The Democratic Party of 2020 will face a reckoning with the Democratic Party of 50 years ago if former Vice President Joe Biden seeks the presidency, as he’s expected to do.
When Biden, who’s now 76, was first elected to the Senate from Delaware in 1972, Democrats relied on an electoral coalition that revolved primarily around working-class white voters, many of them conservative on cultural issues, particularly those involving race. With those voters in sight, Biden was one of many generally liberal Democrats during that era who took nuanced, or even openly conservative, positions on racially infused issues, including school busing and crime.
If Biden runs, he will force Democrats to decide whether those earlier views are still acceptable in a party that has moved left since then on all racially related issues, in response both to shifting attitudes in the country and the increasing diversity of its voters.
“His career is really a microcosm of the changes in the Democratic Party over the past half-century, all in one person,” says Bill Galston, a senior fellow at the Brookings Institution and longtime Democratic policy analyst.
The electoral landscape that confronted Democrats of Biden’s generation is almost unimaginable for today’s younger party activists.
Biden, a lawyer, began his political career in 1970 by winning a seat on the county council of New Castle, Delaware, which included Wilmington, the state’s largest city. Two years later, he won election to the US Senate, just weeks before his 30th birthday. He served in the Senate for the next 36 years, until he joined President Barack Obama as his vice president in 2009.
Over that period, the country — and the Democratic coalition — experienced enormous demographic change. In the 1976 election, when Democrat Jimmy Carter won the presidency, whites without college degrees composed 70% of all voters, according to an analysis of census data by the nonpartisan States of Change project. Minority voters — almost all of them African-American — made up only about 11% of voters then, with college-educated whites providing the remaining 19%.
Even as late as 1992, when President Bill Clinton was first elected, those blue-collar whites still represented about 60% of all voters, with college whites composing about 25% and minorities the remaining 15%. According to the States of Change calculations, working-class white voters cast a majority of the votes in every presidential election until 2008 (when they represented 48% of the voters).
African-American voters were already reliable Democrats by the 1970s, having moved decisively toward the party after the passage of the landmark civil rights laws in the 1960s. But white-collar whites in that period still leaned heavily toward the Republican Party: During the three presidential elections of the 1980s, Presidents Ronald Reagan and then George H.W. Bush carried college-educated whites by at lest 20 percentage points each time.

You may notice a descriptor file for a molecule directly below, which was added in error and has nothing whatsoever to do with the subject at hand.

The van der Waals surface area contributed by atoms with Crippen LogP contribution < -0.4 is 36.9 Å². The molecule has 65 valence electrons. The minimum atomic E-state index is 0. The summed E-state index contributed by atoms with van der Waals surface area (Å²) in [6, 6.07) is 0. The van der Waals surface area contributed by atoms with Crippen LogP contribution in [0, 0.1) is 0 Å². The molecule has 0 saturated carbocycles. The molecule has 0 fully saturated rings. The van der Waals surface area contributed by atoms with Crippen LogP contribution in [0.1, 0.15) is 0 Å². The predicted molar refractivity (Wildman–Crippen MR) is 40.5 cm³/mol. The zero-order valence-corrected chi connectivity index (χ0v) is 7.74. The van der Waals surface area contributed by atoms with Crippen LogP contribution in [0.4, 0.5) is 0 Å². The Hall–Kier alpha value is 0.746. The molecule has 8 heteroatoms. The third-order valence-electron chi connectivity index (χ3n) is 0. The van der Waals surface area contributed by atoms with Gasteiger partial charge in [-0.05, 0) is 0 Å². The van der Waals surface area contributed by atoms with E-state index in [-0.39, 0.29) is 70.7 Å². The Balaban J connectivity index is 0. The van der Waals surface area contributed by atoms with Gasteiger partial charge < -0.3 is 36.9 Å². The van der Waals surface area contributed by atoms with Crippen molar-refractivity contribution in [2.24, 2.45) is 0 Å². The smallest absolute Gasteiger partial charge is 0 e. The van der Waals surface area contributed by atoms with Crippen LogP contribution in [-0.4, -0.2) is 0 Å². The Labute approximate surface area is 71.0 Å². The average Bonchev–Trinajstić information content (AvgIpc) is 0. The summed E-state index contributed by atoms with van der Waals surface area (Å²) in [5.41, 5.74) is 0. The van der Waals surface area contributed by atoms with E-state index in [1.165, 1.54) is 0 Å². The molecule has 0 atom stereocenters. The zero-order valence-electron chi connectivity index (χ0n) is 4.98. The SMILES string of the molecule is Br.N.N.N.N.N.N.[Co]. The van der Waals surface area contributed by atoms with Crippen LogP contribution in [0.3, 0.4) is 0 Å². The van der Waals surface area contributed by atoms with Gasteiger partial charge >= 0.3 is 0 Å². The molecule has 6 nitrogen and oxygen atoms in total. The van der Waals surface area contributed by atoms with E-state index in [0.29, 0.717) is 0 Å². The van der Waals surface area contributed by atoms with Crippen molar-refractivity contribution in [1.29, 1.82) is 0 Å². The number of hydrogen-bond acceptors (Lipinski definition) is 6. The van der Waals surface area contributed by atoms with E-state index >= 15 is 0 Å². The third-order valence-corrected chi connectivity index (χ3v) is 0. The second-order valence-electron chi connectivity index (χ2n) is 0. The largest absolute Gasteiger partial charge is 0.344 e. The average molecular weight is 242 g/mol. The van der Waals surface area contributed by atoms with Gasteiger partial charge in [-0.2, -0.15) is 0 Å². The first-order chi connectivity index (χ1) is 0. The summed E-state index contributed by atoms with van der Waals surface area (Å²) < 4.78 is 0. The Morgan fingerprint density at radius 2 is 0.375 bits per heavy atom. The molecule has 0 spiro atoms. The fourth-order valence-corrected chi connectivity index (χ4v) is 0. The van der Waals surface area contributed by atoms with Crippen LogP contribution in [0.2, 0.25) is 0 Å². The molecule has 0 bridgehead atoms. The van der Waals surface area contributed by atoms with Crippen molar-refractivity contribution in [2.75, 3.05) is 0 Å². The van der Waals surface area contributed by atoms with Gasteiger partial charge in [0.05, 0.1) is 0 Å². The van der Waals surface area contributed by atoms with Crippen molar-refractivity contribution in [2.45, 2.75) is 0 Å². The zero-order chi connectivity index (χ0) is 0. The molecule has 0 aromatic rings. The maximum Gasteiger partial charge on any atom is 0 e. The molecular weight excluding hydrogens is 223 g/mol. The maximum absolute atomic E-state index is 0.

The result that Democrats in almost every state — and certainly in presidential elections — relied on an electoral coalition centered primarily on whites without college degrees and secondarily on African-Americans. In 1980, for instance, fully 60% of Carter’s votes in his losing race against Reagan came from working-class whites, according to calculations by longtime Democratic elections analyst Ruy Teixeira, one of the founders of the States of Change project.
“That’s a world that is gone, and it is easy for people to forget how different things were back then, both in terms of voting behavior and relative size of the groups,” says Teixeira, co-author of “America’s Forgotten Majority,” a 2000 book about the white working class.
By 2016, blue-collar whites, in stark contrast, accounted for slightly less than 30% of the votes that Hillary Clinton won. That was partly because the group continued its long-term decline as a share of the total vote (reaching 44% by the States of Change calculations), but also because it broke so decisively toward Donald Trump. Minorities, including growing populations of Hispanics and Asian-Americans, provided about 40% of Clinton’s votes, while whites with college degrees, among whom Democrats have gained strength steadily since the 1990s, contributed the remaining 30% or so.
Younger Democrats reared in a political world where the party mobilized that latter coalition have little experience with the choices the party faced in the 1970s and 1980s. The principal electoral challenge facing Democrats during the first decades of Biden’s career was crafting an agenda and message that could unite working-class whites and African-Americans.
“It was the central issue,” said Democratic pollster Stanley B. Greenberg, who became nationally known from his studies of white working-class alienation from the Democratic Party in Macomb County, Michigan, after the 1984 election. “Jimmy Carter, Bill Clinton, were seen as very responsive to African-American voters in their time, yet they were also candidates who stretched to reach white working-class voters. You could not contemplate being successful and sustainable as a national party through Bill Clinton without making an imperative of (attracting) very strong support with both those groups.”